Once you’ve contributed up to that $6,000 limit on your Roth IRA, go back to your 401(k) and start contributing beyond the match. Remember, you can contribute up to $19,500/year on your 401(k) if you’re under 50. So, you should have no issue continuing to invest in your 401k. And if you are able to max it out, please be sure to give us a call. We’re going out for drinks  on you.

“But, why would I max out my Roth IRA before my 401(k) if it’s so good?”

There’s a lot of nerdy debate in the personal finance sphere about this very question, but our position is based on taxes and policy.

Assuming your career goes well, you’ll be in a higher tax bracket when you retire, meaning that you’d have to pay more taxes with a 401(k). Also, tax rates will likely increase in the future.

The Ladder of Personal Finance is pretty handy when considering what to prioritize when it comes to your investments, but it is just a tool. For more about the Ladder of Personal Finance and how to make it work for you, here’s an overview of how it all works.

The world wants you to be vanilla...

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Start earning more for a better financial future

The answer to “How much should I have in my 401(k)?” is an important one — but it’s not the only way to ensure your financial future.

We are going to let you in on a little secret. It is one that has helped thousands of people live their Rich Life:

There’s a limit to how much you can save, but there’s no limit to how much money you can earn.

Many people don’t understand this and because of that, they’re content with contributing very little to their retirement accounts. When they actually retire, they’re surprised when their nest egg is a lot smaller than they thought and they have to get a job as a Walmart greeter to pay for their condo.

If you realize that your earning potential is LIMITLESS, you can truly get started working toward living a Rich Life today.

We recommend three ways to start earning more money:

1.    Negotiate a salary raise. 99% of people are content with not asking for a salary raise. So if you are willing to negotiate, that puts you in the 1% and showcases to your boss that you’re a Top Performer willing to work hard for more money.

2.    Start a side hustle. One of my favorite money-making tactics is starting your own side hustle. We all have skills. Why not leverage those skills to start earning more money in your free time?

3.    Practice conscious spending. If you want to be rich, you have to start spending money like a rich person. No, I don’t mean going out and buying a Corvette. I mean spending money consciously so you know exactly how much you have to spend each month — while earning money passively.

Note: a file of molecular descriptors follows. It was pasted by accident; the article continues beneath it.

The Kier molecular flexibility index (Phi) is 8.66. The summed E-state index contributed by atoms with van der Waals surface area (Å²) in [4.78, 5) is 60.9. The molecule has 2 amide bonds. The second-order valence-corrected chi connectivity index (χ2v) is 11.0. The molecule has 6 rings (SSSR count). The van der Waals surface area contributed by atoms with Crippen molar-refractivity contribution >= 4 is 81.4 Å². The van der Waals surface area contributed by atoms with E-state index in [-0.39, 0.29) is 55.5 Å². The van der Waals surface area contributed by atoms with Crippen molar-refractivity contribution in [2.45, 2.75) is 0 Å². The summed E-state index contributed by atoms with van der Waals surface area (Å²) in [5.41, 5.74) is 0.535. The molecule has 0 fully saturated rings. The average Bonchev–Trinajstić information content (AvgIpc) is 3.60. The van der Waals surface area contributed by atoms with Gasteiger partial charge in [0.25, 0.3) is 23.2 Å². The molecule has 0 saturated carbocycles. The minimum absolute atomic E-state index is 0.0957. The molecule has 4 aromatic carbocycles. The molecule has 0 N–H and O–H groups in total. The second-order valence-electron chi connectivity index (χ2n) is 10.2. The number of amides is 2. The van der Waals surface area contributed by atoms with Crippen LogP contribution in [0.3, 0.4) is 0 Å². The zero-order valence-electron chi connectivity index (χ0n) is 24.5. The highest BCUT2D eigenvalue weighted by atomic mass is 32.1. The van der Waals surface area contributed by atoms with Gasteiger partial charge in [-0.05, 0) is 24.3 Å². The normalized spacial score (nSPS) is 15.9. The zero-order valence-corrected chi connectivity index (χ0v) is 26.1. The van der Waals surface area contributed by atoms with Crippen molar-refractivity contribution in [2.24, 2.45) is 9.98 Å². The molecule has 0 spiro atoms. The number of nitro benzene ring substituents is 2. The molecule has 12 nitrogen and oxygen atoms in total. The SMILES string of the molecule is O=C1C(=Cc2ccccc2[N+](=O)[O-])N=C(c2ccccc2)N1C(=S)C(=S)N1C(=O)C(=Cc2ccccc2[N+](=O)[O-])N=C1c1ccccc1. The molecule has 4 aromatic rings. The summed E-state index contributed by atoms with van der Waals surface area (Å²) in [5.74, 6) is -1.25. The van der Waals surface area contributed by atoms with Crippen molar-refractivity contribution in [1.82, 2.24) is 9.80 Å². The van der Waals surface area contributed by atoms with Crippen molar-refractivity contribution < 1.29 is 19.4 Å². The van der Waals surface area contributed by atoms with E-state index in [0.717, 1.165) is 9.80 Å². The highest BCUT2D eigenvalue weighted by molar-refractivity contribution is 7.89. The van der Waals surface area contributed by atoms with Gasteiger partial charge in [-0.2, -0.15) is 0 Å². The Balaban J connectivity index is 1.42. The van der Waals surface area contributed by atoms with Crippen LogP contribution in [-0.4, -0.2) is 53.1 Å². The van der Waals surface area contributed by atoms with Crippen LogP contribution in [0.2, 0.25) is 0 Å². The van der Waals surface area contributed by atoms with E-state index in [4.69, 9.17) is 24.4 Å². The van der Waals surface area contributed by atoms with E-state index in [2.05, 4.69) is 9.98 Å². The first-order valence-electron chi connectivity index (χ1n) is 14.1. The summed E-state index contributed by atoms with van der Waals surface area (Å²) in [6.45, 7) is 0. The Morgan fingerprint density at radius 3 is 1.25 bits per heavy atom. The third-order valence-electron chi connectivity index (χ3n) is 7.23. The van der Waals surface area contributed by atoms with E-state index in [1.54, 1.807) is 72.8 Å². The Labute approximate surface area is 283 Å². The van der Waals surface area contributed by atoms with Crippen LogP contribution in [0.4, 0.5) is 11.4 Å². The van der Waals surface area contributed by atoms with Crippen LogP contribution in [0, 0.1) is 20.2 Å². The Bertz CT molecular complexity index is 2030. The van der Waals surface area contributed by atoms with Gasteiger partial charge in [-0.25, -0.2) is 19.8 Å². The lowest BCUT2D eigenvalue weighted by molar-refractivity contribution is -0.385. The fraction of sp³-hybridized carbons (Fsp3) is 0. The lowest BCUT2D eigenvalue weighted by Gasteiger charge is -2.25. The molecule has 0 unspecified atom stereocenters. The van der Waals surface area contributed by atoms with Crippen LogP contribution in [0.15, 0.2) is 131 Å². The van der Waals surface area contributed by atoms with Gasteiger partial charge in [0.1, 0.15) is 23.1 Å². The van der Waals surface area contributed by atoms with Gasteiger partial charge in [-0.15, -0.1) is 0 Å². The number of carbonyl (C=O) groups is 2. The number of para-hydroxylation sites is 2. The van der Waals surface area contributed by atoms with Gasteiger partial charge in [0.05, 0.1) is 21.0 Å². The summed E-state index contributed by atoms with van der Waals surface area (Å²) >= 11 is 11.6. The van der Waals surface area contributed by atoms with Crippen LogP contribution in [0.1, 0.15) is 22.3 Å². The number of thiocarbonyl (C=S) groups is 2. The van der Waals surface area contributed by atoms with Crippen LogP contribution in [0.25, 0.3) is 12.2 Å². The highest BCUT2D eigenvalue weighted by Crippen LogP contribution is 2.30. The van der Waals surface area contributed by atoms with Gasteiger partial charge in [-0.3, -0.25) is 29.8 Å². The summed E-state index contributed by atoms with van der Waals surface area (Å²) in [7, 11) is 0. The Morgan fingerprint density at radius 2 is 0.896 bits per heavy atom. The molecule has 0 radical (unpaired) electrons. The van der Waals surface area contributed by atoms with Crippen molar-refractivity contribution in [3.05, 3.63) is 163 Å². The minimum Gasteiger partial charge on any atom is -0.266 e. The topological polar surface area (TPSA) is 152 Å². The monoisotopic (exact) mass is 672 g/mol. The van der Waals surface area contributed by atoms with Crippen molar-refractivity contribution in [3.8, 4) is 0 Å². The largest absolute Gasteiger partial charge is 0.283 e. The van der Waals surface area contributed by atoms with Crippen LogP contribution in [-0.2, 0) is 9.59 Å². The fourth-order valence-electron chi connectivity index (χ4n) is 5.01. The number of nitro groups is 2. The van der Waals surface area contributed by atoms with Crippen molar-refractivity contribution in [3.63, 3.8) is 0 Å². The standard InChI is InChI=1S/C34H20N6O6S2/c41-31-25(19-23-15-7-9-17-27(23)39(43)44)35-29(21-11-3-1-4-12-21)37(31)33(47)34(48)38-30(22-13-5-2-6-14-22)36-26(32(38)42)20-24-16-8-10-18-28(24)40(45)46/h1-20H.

We want to help you get started on one of these tactics today: Starting a side hustle.

We know. We know. The word “side hustle” tends to dredge up images of people working odd jobs and late hours, running errands, or making something to sell — but the reality isn’t like that at all! Freelancing is one of the easiest ways to have a side hustle, and you can get started right now.

Living a passive-income lifestyle with little to no work is a fantasy. If you are serious about earning additional income, you have to take an active role in your side hustle. Eventually, you may be able to earn money passively but why would you be content with that. More is more, and we can show you how to get there.

That’s why we want to offer you my Ultimate Guide to Making Money.

We created this all-inclusive guide because we were sick of the awful advice that we found masquerading as legitimate money-making tips.

Stuff like:

•    “Earn $100k a year in 4 hours a day.”

•    “You can make money by joining an MLM opportunity.”

•    “You just need to learn to live within your means.”


No. You cannot expect to earn that much money with only a few hours of work when you are just getting started. 

If you can earn $100k per year in 4 hours a week, why would you only 4 hours a week? We want to maximize earns AND have a good quality of life.

MLM opportunities and other ready-made side hustle solutions only make money for the people selling them. You can make more as a freelancer than you would from any of those pre-fab solutions.

Living a good life can mean going outside of your budget. If you are working late hours at a side hustle, you may need to have a sandwich for dinner to get it all in before bedtime or you may opt to order takeaway from a restaurant instead of taking the time to cook. There is nothing wrong with that. Your Chinese delivery or sandwich ingredients cost maybe $10. If you are earning $400 on your side hustle and that convenience means you can work through the evening, it makes cents (see what we did there?)

FAQs About How Much Money Should You Have in Your 401k

How much money is needed for a comfortable retirement?

Fidelity estimates that the average person should expect to spend between 55% and 80% of their annual income during retirement, based on their retirement lifestyle, and healthcare costs. This can be used as a guideline when estimating how much money you need to save for retirement.

Why am I losing money in my 401(k)?

Several factors may be responsible for the loss of money in your 401(k). One possible cause is a general decline in the value of stocks. Another possible reason that your 401(k) is losing money is because you have invested in an individual company or industry that has faltered. Finally, losses may also be caused by fees charged by mutual fund companies and brokers.

Should you ever touch your 401(k)?

Many financial advisors advise against withdrawing from retirement accounts early in order to pay off debts. The money in a 401(k) or IRA is meant for retirement, not to pay off loans.

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Host of Netflix's "How to Get Rich", NYT Bestselling Author & host of the hit I Will Teach You To Be Rich Podcast. For over 20 years, Ramit has been sharing proven strategies to help people like you take control of their money and live a Rich Life.